For years, iOS users have wanted a proper way to save, open, and store files on their devices. While Apple has given us a partial solution with “Open In…” sheets, the folks at SonicoMobile have taken it upon themselves to go a step further. Today, they have launched a new app called Files that aims to be the missing “Finder for iOS.”
Of course, we’ve seen similar apps before. What is it that makes Files different from the rest? Keep reading to find out.
For the most part, Files works just like your home screen, and looks strikingly similar to Pages for iOS. You’ve got a grid of icons and folders, you can tap and hold to move them around, and you can drag items on top of each other to create groups.
Aside from the grid, there is a list view that looks a lot like the one found in iBooks for those who prefer less flashy interfaces. Like in the iWork apps for iOS, you can tap on the name of a file or folder to rename it. A search bar at the top of every screen lets you track down any file you’re looking for quickly.
While the photo viewer doesn’t look much like the Photos app, the built-in audio player looks a lot like the Music app.
Wide range of compatibility
Files is compatible with a wide selection of filetypes. In fact, according to the app’s help document, it can open and view thirty-five different types of documents, photos, audio, and more. It can also open twenty different source code filetypes and supports syntax highlighting in all of them.
The supported files include Word, PowerPoint, Excel, all iWork files, and a lot more. It can also open and create zip files.
Import from almost anywhere
I’ve got a lot of files scattered across my various cloud services. With Files, I can login to my Dropbox, Google Drive, and Box accounts to access all of the files on those services. Rather than shove all of the files from each service into the main grid, Files lets you add any specific files you want. All you have to do is hit the “add” button in the main view, select the service you want to import from, and then choose the files you want. The files are then downloaded locally to your iPhone, iPod touch, or iPad for offline access.
Aside from these three services, you can get files from an email by using the “Open In…” option and selecting Files. You can also import photos from your device’s library, or you can paste in a download link and have the file downloaded and saved to your device automatically.
No matter how you import your files, you can get them to your computer in a few different ways. The tried-and-true method of plugging your device into iTunes and using the app file management tools there to get any of the stuff stored on your iOS device works well, but if you don’t happen to have a USB cable handy, there’s another way.
While many apps boast a wireless method of transferring files to your mobile devices, they almost always require an FTP client or going through the not-so-fantastic wireless file management tools built into the Finder. Not so with Files.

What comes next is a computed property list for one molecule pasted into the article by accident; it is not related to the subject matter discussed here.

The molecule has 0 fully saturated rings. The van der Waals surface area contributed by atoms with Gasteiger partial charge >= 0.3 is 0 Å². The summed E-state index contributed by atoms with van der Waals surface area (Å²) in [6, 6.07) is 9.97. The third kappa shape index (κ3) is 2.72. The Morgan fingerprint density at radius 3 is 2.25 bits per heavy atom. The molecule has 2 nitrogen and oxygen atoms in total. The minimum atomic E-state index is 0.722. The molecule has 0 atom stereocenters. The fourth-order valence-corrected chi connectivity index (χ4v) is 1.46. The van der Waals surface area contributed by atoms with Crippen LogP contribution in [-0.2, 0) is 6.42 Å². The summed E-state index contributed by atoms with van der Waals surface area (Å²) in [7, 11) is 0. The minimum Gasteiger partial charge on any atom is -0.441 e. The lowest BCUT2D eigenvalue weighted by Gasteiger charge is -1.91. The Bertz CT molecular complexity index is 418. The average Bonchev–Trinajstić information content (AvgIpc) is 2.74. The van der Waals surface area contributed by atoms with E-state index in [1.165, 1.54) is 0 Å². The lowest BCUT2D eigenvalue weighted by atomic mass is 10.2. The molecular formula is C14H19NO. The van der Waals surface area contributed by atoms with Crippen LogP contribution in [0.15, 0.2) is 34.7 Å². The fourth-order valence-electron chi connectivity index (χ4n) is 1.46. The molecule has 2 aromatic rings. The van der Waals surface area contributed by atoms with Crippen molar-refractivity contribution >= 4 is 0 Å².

Files features a browser-based interface that looks just like the app. There are a few differences in how the interface works (you can’t drag and drop to create a folder, for example), but you have complete access to all of the files on your device. You can also drag-and-drop items from your computer into the browser window to upload them to your iDevice.
If you aren’t near a computer at all, you can upload any item from your Files library to any of the cloud services you’ve setup. You can also share any of your items via email. These options provide you with enough flexibility to never have to actually be near your computer while still being able to get your files back to it (or to anyone else’s computer, if you’re working with a group).
When it comes to mobile file management, there seems to be one critical flaw that most apps suffer from: they upload your files to a remote server to sync them between devices. With Files, that problem simply does not exist. Everything is stored locally on the device. Of course, this does mean that your files aren’t kept in sync between your iPad and iPhone, but in my personal opinion, the security gained from not handing over your data is worth it.
Files also has support for a four-digit PIN code that has to be entered when you open the app. That, combined with the fact that your files never go to the cloud, helps ensure that no prying eyes get ahold of your data.
File management apps for iOS have been done time and time again. Many of them are decent. Files is excellent. This should come as no surprise. SonicoMobile has proven before that they can build great apps to solve a problem that no one else seems to have gotten exactly right.
If you need to store something on your phone, download a file from the web, or pull down one of your cloud files for offline access, Files is the app for you. With a simple interface, a myriad of supported filetypes, quick access to your cloud-based storage, and easy iOS-to-Mac/PC file transfers, I simply cannot recommend this app enough.
Files is available now on the iOS App Store for a special introductory price of only $.99. It has been optimized for the iPhone 5, Retina iPad, and iPad mini. In fact, the developers took special care to make sure that the app runs smoothly on devices ranging all the way back to the original iPad.
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